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Catastrophic Fires: Target of WA Funding Proposal

Wildfire smoke is a major health and climate concern across Washington state. (NASA Earth Observatory/Flickr)
Wildfire smoke is a major health and climate concern across Washington state. (NASA Earth Observatory/Flickr)
January 6, 2020

OLYMPIA, Wash. - With the threat of wildfires looming larger, 2020 could be the year Washington state provides funding solely for preparing for them.

The state's Department of Natural Resources is urging lawmakers to create a Wildfire Prevention and Preparedness Account, which would provide more than $60 million a year toward supporting fire crews and restoring forest health.

John Sinclair, the fire chief in Kittitas Valley near Ellensburg in central Washington, says dedicated funding to fight this threat is critical.

"It's truly one of those issues of you can invest some money in protecting the community or you are eventually going to have a devastating fire," he states.

Funding estimates for the wildfire account are based on DNR's strategic plans for protecting communities and forest health. Backers of the fund hope lawmakers will approve it this session, which begins Jan. 13.

Darcy Batura, forest partnerships manager for The Nature Conservancy in Washington, says many communities in the central part of the state face an even higher wildfire threat than places like Paradise, Calif., where more than 80 people died in the 2018 Camp Fire.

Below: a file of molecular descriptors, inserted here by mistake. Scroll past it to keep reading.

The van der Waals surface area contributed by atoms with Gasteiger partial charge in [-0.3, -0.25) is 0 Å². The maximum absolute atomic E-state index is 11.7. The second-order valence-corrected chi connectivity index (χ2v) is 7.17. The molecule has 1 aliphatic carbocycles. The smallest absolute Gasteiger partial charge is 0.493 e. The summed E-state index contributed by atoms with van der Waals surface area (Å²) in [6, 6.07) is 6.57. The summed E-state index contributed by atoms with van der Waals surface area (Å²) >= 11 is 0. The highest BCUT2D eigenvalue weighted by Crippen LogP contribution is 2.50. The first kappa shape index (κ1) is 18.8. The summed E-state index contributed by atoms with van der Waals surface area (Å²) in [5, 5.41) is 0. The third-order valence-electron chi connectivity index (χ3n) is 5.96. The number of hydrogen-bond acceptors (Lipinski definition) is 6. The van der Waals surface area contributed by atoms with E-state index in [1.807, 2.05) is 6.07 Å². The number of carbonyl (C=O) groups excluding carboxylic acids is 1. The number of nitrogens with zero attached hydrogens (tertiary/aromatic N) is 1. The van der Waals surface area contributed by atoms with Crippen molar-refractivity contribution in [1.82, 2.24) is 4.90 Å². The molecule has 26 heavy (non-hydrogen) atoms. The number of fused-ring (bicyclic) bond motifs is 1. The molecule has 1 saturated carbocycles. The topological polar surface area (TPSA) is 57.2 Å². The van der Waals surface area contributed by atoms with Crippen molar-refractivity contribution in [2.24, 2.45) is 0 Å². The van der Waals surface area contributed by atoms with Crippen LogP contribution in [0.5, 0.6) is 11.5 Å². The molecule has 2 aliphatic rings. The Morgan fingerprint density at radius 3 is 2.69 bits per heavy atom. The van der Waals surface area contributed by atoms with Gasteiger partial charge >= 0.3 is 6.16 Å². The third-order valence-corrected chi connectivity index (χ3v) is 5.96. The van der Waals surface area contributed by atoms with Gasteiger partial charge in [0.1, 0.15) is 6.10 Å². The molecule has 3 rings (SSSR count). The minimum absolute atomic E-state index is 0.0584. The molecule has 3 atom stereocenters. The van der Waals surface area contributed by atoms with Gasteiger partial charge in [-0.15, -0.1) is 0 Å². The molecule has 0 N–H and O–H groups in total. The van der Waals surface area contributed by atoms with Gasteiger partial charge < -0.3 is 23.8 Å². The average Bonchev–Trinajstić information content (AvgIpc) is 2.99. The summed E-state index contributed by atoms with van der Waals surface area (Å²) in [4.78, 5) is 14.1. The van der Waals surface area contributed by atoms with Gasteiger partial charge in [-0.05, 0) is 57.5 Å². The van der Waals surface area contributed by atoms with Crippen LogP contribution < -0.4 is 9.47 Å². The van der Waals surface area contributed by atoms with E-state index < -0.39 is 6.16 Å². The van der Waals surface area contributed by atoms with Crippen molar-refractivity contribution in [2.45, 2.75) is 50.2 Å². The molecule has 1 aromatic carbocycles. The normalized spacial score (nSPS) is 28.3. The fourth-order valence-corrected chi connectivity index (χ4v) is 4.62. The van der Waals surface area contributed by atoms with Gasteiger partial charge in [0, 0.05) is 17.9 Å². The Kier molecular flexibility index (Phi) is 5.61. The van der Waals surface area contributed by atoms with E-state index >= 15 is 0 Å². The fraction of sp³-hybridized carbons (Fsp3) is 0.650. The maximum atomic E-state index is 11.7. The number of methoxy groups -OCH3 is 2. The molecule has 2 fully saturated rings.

According to estimates by the U.S. Forest Service and The Nature Conservancy, 2.7 million acres of forest in the region have critical needs for restoration.

"And at our current pace, it will take at least 53 years to complete that work, and we think that's unacceptable for the forests and we think that's unacceptable for our local communities," Batura stresses.

Wildfires aren't just a danger for the central and eastern parts of the state.

State Rep. Joe Fitzgibbon, D-West Seattle, says western Washington has seen an increasing amount of fires and feels the debilitating effects of smoke. He says the blazes also are a concern because of the millions of tons of carbon dioxide that they pump into the atmosphere.

"Which, of course, just creates a feedback loop," he points out. "Climate change is exacerbating these fires and the fires are exacerbating climate change. And so, part of the goal with this legislation is to try to interrupt that cycle and help put us on a more positive feedback loop."

Disclosure: The Nature Conservancy of Washington contributes to our fund for reporting on Climate Change/Air Quality, Energy Policy, Environment, Water. If you would like to help support news in the public interest, click here.
Eric Tegethoff, Public News Service - WA